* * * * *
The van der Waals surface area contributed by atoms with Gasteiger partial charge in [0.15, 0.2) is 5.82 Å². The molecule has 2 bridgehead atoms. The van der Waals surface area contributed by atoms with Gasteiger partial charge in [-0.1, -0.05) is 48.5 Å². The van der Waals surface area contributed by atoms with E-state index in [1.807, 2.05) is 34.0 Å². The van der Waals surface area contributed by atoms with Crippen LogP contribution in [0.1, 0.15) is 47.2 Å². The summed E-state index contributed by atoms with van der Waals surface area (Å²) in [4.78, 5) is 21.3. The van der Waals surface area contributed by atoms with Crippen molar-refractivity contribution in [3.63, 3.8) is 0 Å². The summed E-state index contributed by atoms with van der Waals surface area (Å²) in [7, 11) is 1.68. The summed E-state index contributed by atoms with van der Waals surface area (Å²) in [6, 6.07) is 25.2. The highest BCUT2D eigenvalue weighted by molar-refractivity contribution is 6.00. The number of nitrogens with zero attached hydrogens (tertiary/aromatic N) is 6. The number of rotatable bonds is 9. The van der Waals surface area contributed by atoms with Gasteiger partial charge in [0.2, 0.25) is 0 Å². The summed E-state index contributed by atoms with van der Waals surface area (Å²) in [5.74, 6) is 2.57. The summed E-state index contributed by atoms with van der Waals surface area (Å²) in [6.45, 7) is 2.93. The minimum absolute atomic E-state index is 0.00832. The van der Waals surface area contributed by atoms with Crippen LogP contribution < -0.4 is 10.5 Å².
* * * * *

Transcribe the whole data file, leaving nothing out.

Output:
The van der Waals surface area contributed by atoms with Gasteiger partial charge in [0.15, 0.2) is 5.82 Å². The molecule has 2 bridgehead atoms. The van der Waals surface area contributed by atoms with Gasteiger partial charge in [-0.1, -0.05) is 48.5 Å². The van der Waals surface area contributed by atoms with E-state index in [1.807, 2.05) is 34.0 Å². The van der Waals surface area contributed by atoms with Crippen LogP contribution in [0.1, 0.15) is 47.2 Å². The summed E-state index contributed by atoms with van der Waals surface area (Å²) in [4.78, 5) is 21.3. The van der Waals surface area contributed by atoms with Crippen molar-refractivity contribution in [3.63, 3.8) is 0 Å². The summed E-state index contributed by atoms with van der Waals surface area (Å²) in [7, 11) is 1.68. The summed E-state index contributed by atoms with van der Waals surface area (Å²) in [6, 6.07) is 25.2. The highest BCUT2D eigenvalue weighted by molar-refractivity contribution is 6.00. The number of nitrogens with zero attached hydrogens (tertiary/aromatic N) is 6. The number of rotatable bonds is 9. The van der Waals surface area contributed by atoms with Gasteiger partial charge in [0.2, 0.25) is 0 Å². The summed E-state index contributed by atoms with van der Waals surface area (Å²) in [5.74, 6) is 2.57. The summed E-state index contributed by atoms with van der Waals surface area (Å²) in [6.45, 7) is 2.93. The minimum absolute atomic E-state index is 0.00832. The van der Waals surface area contributed by atoms with Crippen LogP contribution < -0.4 is 10.5 Å².